After 10 laps, Lewis and Nico are set firmly in the one-two positions, with the cars of Williams’ drivers Felipe Massa and Valtteri Bottas running three-four.

On Lap 12, Nico Rosberg pits for new tires.

On Lap 14, Felipe Massa pits for new tires.

On Lap 17, The Renault-powered Toro Rosso of Russian driver, Daniil Kyvat, retires from the race after spinning out, a frustrating finale of his commendable rookie season.

On Lap 25, it’s a pivotal moment of the race. Nico Rosberg reports that his engine is losing power, a failure triggered by the finicky electronics of that energy recovery system. Something similar happened to his car at the Canadian Grand Prix in Montreal.

On Lap 28, Pastor Maldonado’s (sometimes called “Crashtor” Maldonado) Renault-powered Lotus bursts into flames. He pulls over and gets out, his race day done.

Lap 30, Despite losing the power of his energy recovery system, Nico Rosberg is still running third with the Williams of Felipe Massa giving chase.

Lap 34, Massa easily passes Nico Rosberg.

Lap 35, Rosberg pits and comes back on the track in seventh place.

Lap 37, Rosberg pleads with his race engineers on the radio, “What the hell can I do to get to fifth?” (the position he needs to win the championship should Hamilton, for whatever reason, fail to finish.) “Just go flat out,” was the damp reply.

Lap 40, Nico Rosberg’s car is now the slowest of the field with the exception of rookie British driver, Will Stevens, who received the super license required to drive in F1 half an hour before the race and is filling in for Maurissa’s Jules Bianchi.

Lap 43, Lewis Hamilton, still out front, posts a quick lap and tells his engineers “I’m comfortable” although, according to The Guardian, you can “still hear anxiousness in his voice.”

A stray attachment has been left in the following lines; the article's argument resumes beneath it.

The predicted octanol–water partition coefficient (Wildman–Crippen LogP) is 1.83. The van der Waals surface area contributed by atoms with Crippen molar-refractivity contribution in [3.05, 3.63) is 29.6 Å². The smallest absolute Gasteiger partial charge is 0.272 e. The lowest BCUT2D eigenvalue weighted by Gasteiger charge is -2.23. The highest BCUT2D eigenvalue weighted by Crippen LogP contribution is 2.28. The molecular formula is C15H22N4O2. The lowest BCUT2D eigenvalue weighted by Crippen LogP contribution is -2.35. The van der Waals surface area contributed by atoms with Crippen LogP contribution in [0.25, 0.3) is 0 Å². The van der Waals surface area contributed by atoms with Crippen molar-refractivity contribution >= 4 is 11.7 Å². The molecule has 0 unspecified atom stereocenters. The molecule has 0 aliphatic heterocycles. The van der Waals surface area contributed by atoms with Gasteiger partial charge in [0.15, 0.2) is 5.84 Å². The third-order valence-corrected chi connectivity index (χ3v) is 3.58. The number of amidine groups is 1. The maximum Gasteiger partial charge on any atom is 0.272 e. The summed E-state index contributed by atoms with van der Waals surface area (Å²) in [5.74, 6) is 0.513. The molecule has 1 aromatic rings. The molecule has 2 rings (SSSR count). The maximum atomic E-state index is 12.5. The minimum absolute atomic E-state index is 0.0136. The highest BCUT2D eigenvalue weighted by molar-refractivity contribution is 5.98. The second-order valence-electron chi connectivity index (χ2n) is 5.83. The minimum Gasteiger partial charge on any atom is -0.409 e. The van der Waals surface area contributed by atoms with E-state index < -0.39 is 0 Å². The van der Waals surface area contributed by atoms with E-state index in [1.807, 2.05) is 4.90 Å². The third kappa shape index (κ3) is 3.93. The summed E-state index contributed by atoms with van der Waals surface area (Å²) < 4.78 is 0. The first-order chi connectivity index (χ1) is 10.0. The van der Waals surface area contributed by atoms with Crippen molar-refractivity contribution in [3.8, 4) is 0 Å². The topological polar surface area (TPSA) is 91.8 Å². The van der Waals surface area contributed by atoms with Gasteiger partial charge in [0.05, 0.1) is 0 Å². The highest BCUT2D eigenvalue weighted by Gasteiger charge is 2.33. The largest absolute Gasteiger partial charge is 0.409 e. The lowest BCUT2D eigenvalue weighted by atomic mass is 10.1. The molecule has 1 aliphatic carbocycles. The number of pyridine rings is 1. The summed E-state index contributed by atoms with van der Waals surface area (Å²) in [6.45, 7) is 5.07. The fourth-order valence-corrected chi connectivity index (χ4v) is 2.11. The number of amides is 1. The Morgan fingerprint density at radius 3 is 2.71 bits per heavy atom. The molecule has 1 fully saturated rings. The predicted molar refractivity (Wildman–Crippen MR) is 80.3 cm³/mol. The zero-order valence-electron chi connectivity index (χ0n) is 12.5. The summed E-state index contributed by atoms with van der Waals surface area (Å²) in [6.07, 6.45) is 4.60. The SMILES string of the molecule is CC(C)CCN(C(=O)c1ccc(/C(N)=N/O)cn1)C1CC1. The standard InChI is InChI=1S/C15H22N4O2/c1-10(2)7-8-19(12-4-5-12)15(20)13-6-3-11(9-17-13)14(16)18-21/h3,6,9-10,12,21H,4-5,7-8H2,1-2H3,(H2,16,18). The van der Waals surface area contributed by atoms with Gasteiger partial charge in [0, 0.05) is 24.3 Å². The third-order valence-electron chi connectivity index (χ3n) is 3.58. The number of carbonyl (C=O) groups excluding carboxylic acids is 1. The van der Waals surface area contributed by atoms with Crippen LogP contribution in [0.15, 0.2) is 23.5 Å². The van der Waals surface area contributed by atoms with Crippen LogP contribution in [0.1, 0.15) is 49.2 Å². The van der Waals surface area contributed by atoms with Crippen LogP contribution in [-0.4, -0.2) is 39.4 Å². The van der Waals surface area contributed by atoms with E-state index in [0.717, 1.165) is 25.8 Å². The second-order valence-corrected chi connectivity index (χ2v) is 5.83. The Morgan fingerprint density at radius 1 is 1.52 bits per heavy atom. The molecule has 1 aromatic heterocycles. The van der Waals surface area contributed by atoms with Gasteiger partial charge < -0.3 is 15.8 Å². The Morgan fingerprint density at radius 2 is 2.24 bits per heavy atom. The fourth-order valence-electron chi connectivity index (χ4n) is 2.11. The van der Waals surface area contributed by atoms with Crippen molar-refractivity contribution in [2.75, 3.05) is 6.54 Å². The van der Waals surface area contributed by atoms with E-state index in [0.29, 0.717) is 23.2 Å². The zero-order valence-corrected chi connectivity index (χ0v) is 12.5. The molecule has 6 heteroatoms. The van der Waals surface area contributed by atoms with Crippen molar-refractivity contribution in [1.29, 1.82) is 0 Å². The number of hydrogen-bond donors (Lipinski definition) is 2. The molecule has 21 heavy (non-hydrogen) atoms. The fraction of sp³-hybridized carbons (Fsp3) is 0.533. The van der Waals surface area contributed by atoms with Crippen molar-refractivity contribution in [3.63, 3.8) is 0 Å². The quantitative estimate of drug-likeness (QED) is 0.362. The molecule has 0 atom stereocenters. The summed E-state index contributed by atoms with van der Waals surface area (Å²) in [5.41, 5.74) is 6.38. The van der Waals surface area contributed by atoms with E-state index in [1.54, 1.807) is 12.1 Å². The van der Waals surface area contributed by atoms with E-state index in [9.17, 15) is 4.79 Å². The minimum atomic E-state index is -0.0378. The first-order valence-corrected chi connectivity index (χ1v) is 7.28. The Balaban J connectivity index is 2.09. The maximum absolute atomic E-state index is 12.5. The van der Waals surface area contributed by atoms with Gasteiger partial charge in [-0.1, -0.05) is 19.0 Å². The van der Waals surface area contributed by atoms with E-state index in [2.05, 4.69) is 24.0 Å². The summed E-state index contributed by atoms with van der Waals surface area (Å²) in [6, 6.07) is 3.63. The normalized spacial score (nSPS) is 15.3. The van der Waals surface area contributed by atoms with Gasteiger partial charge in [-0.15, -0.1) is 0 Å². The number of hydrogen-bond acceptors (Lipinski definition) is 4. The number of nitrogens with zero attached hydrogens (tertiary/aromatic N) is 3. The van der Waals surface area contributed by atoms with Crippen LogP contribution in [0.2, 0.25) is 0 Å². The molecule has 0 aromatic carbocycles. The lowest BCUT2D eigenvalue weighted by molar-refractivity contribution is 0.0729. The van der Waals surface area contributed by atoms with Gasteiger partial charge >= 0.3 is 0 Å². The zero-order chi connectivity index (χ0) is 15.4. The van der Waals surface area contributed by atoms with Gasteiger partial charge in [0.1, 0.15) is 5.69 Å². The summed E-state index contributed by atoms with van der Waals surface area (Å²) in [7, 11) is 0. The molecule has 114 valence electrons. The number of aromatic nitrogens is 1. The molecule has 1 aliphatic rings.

Lap 46, Williams’ Felipe Massa, now in second place, has just posted the fastest lap and it looks like he is setting up to challenge Hamilton.

Lap 54, Nico Rosberg’s race engineer tells him to “box, box, box!”, a recent and more thrilling way of saying “come into the pits.” Delivered in a clipped British accent, it’s a handy phrase with an array of applications. (Instead of calling out, “dinner’s ready!” to your family, for example, try calling out “box, box, box” and see how they react.) Despite the call to box, Nico says, “No, I’d like to finish.” The team gives him the go-ahead to continue. I am sad for Nico.

Lap 55, Lewis Hamilton crosses the finish line with the checkered flags waving and wins the 2014 F1 World Championship, saying “it means so much more to me than the first time,” and “this is the best day my life,” winning us all over with his excitement and enthusiasm. Well done, Lewis!

Nico Rosberg visits Lewis in that little room where the podium finishers are putting on their Rolexes and Pirelli hats to congratulate him. “You deserve it,” says Nico. They hug.

And who has placed second in this thrilling last race of the season? It’s that guy Felipe Massa, the Brazilian who was airlifted from the 2009 Hungarian Grand Prix in critical condition with a head injury, but who recovered and had a titanium plate inserted into his skull to strengthen it for racing. Well done, Felipe! I am so happy for you.

And to you, Jules Bianchi, you handsome, dynamic young race driver who had your whole beautiful life ahead of you—Godspeed.

Formula One Testing, Day 3, Barcelona, Spain, Saturday 2 March 2013

Jules Bianchi

 

Author Photo 01 Sandy Tam PhotographyGail Picco is a strategist who has worked in the nonprofit sector for 25 years. She is the author of What the Enemy Thinks, a recent novel set in the nonprofit sector, and is Chair of the Board of the Regent Park Film Festival. She also writes about baseball and F1 racing.

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  1. […] been paying too much attention since I wrote my F1 season wrap-up in November, don’t worry! (Click here for a refresher.) I’ve cobbled together some of what I’m going to be looking out for in the first couple of […]